Statistics is often regarded as the mathematics of gambling, and it has some roots in theorizing about games, indeed. But it was the steam engine that really made statistics do something: Thermodynamics, the physics of heat, energy, and gases. Aggregating over huge masses of particles – not observable on an individual level – by means of probability distribution was the paradigm of 19th century science. And this metaphor also was successfully adopted to describing not only masses of molecules, but also masses of people in a mass society.
For physics, at the end of the 19th century it had become clear, that models reduced on aggregates and distributions where not able to explain many observations that where experimentally proven, like black body radiation or the photo-electric effect. It was Max Planck and Albert Einstein that moved the perspective from statistical aggregates to something that had not been usually taken into consideration: the particle. Quantum physics is the description of physical phenomena on the most granular level possible. By changing focus from the indistinct mass to the individual particle, also the macroscopic level of physics started to make sense again, combining probabilistic concepts like entropy with the behavior of the single particle that we might visualize in a Feynman-diagram.
The Web presented for the first time a tool to collect data describing (nearly) everyone on the individual level. The best data came not from intentional research but from cookie-tracking, done to optimize advertising effectiveness. Social Media brought us the next level: semantic data, people talking about their lives, their preferences, their actions and feelings. And people connected with each other, the social graph showed who was talking to whom and about which topics – and how tight social bonds were knit.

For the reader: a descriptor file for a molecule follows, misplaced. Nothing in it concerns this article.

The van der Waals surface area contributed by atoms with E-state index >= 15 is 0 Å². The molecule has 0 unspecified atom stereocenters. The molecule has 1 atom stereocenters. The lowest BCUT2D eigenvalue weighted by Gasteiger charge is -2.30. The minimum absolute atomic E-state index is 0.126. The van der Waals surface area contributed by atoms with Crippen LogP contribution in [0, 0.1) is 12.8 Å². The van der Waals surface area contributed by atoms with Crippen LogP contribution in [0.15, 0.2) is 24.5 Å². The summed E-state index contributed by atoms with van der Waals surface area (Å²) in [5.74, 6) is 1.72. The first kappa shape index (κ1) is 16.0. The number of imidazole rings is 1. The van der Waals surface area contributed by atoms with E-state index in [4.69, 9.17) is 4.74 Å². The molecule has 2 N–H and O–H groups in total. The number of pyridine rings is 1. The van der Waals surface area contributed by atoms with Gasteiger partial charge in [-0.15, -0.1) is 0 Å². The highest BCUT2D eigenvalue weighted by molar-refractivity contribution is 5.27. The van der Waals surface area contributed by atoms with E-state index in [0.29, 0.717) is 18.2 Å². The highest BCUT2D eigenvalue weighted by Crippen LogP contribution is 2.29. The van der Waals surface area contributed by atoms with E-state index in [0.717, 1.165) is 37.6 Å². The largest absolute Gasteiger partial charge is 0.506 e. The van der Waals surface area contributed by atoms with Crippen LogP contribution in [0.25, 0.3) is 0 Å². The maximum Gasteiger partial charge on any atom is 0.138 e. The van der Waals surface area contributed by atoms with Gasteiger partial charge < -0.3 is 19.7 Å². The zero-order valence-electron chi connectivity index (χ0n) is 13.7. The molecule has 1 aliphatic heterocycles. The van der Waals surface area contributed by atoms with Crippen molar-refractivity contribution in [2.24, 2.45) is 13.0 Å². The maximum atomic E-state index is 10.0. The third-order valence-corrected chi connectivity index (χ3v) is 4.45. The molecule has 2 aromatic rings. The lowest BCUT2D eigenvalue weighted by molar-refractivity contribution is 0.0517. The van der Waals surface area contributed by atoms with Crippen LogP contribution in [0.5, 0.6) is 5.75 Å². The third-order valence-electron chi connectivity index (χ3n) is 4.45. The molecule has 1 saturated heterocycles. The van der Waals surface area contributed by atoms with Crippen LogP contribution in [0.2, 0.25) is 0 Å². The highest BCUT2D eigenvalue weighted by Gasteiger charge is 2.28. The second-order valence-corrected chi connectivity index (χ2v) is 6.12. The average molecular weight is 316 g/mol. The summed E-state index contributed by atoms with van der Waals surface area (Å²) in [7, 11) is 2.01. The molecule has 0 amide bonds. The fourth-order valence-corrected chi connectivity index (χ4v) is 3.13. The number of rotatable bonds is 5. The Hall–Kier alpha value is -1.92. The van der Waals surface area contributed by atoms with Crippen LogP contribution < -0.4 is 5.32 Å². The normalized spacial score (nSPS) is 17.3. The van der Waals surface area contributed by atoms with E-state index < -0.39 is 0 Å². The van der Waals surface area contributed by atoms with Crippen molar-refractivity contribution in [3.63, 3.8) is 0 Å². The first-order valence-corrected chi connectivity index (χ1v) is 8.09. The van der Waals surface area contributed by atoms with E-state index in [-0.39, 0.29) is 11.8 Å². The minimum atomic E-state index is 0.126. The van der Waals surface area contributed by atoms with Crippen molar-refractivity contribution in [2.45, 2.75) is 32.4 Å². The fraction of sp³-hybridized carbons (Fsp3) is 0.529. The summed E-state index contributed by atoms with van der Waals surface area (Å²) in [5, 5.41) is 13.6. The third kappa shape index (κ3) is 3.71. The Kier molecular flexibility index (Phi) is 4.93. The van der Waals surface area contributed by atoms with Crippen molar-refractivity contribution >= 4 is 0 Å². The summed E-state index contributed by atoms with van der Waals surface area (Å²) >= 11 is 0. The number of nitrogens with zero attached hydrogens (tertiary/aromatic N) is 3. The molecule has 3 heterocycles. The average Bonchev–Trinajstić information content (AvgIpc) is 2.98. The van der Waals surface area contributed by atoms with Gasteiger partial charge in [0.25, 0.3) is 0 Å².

We now have the data to model behavior without the need of aggregating. The role of statistics for the humanities changes – like it has done in physics 150 years ago. Statistics is now the tool to deal with distributions as phenomena as such rather than just generalizing from small samples to an unknown population. ‘Data humanity’ would be a much better term for what is usually called ‘data science’ – this I had written after O’Reilly’s Strata conference last year. But I think I might have been wrong as we move from social science to computational social science.
Social research is moving from humanities to science.